You can often tell a lot about a person's life by how the world responds to their death. Over the weekend, when I started seeing a flood of social media messages from healthcare professionals that included words like "devastated" and "gutted," it was clear that someone of influence in the medical world had passed. I'm not in healthcare, but even I recognized Dr. Paul Farmer's name, largely from this quote of his:
"The idea that some lives matter less is the root of all that is wrong in the world."
After spending decades working and living in various countries around the world, making sure people in underdeveloped nations had access to quality healthcare, Dr. Farmer passed away from an acute cardiac event in his sleep in Rwanda at age 62. His death was like a seismic event in the field of global health, launching a tsunami of grief and remembrance felt around the world, from heads of state who met with him to fellow physicians who worked with him to individuals whose lives he saved.
"It is hard to find the words to express the sad news of the passing of Paul Farmer—the person, the Doctor, the philanthropist. He combined many things hard to find in one person," wrote Paul Kagame, president of Rwanda.
The weight of his loss is in many ways personal, to the country of Rwanda (which he loved and to which he contributed so much during its reconstruction), to my family and to myself. I know there are many who feel this way in Africa and beyond.— Paul Kagame (@Paul Kagame) 1645469511
Farmer was physician, a professor, an anthropologist and a fierce advocate for the world's poor. In 1987, he cofounded Partners in Health, one of the world's leading global health and social justice organizations dedicated to bringing high-quality healthcare to those who need it most. Farmer's philosophy was straightforward: The fact that poor people die of illness we have effective treatments for is unacceptable. Farmer's life's work was a testament to his belief that where you live and how much money you have should not determine your right to healthcare.
But Farmer's advocacy work was also much more personal than that. He didn't preach about global equity from atop an ivory tower; he worked on the ground, at the grassroots level, doing hands-on medical care in some of the poorest parts of the world.
When I worked in rural Burundi 12 years ago, I complained a patient was \u201cnon compliant.\u201d He responded sternly that the onus was on me and the structural violence of the system, not the patient. It was a lesson he continued this past week @ughe_org— Sriram Shamasunder (@Sriram Shamasunder) 1645476962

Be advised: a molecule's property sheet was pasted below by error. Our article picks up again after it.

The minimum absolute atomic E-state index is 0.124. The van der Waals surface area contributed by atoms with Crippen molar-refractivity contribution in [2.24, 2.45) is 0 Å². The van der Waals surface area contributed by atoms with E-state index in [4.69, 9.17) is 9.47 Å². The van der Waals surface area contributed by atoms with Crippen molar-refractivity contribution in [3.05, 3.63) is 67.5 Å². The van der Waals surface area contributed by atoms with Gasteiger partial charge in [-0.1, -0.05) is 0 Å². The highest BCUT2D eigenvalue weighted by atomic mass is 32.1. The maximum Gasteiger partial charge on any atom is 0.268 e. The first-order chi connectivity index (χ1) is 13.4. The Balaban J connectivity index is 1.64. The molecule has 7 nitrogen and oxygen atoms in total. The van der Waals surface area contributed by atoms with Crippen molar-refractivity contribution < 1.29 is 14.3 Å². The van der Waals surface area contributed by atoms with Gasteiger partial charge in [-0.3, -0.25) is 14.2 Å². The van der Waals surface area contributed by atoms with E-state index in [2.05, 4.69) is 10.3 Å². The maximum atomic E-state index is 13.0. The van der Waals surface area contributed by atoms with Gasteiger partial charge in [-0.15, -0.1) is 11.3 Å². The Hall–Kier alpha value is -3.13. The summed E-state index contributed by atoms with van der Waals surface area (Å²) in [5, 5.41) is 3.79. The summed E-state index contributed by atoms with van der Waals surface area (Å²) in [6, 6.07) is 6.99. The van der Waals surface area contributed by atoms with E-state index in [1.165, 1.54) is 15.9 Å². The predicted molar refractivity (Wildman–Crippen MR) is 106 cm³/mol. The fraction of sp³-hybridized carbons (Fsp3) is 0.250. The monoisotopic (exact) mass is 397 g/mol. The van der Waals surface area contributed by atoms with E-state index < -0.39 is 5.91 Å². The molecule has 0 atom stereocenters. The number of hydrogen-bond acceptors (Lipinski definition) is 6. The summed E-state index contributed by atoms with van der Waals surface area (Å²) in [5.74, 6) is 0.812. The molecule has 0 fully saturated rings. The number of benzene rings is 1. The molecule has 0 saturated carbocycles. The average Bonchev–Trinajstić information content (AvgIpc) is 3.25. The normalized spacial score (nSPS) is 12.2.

Much of Farmer's work involved getting effective AIDS treatments to patients in Haiti and Rwanda in the face of pushback from those who felt it was too expensive or that cultural differences would get in the way. Farmer refused to accept inequity and did everything he could to alleviate it.
“Human rights violations are not accidents; they are not random in distribution or effect," he wrote in "Pathologies of Power: Health, Human Rights and the New War on the Poor." "Rights violations are, rather, symptoms of deeper pathologies of power and are linked intimately to the social conditions that so often determine who will suffer abuse and who will be shielded from harm.”
Paul Farmer made a difference. His life saved many lives. Many Black lives. May he rest in wisdom and peace.pic.twitter.com/FZwU0qzGaf— Ava DuVernay (@Ava DuVernay) 1645477956
He was uncompromising in his belief that every human being, regardless of circumstances, should have access to the best healthcare humanity has to offer. Being born into or living in poverty does not give anyone less of a right to health, and if we have effective treatments for illness and disease, everyone should have access to them.
He touched countless lives—those he treated and those he accompanied in the field of service. Often it was people in the medical field he trained with, but he even inspired people outside of healthcare to use their privilege and know-how to better the lives of others.
Paul Farmer was a hero to all of us who try to dedicate our skills to the service of others. From the early days of the Haiti earthquake, Paul provided many lessons that helped me make @WCKitchen who we are today. His brilliance was only matched by his empathy. I miss him alreadyhttps://twitter.com/pih/status/1495806101769670658\u00a0\u2026— Jos\u00e9 Andr\u00e9s (@Jos\u00e9 Andr\u00e9s) 1645482107
When you pass away and everyone who met you has only the most glowing things to say about you, you know you've lived a good life. The world has lost not only a great doctor, but a champion of global health equity who serves as an example to us all.
"His vision for the world will live on through Partners in Health," Sheila Davis, Partners in Health CEO, wrote in a statement. "Paul taught all those around him the power of accompaniment, love for one another, and solidarity. Our deepest sympathies are with his family.”
Watch PBS News Hour's remembrance of Dr. Farmer below, and for more details of his extraordinary work, I highly recommend Tracy Kidder's profile of him in The New Yorker. The man was truly a legend of a human being in all the best ways possible.
Rest in peace, Dr. Farmer. Thanks for showing us how it's done.
- A study on doctors treating patients differently is a reminder for all of ... ›
- Women were dying from childbirth at hospitals. This 19th-century ... ›
- They start by ripping his life's work to shreds. Then the guy with the ... ›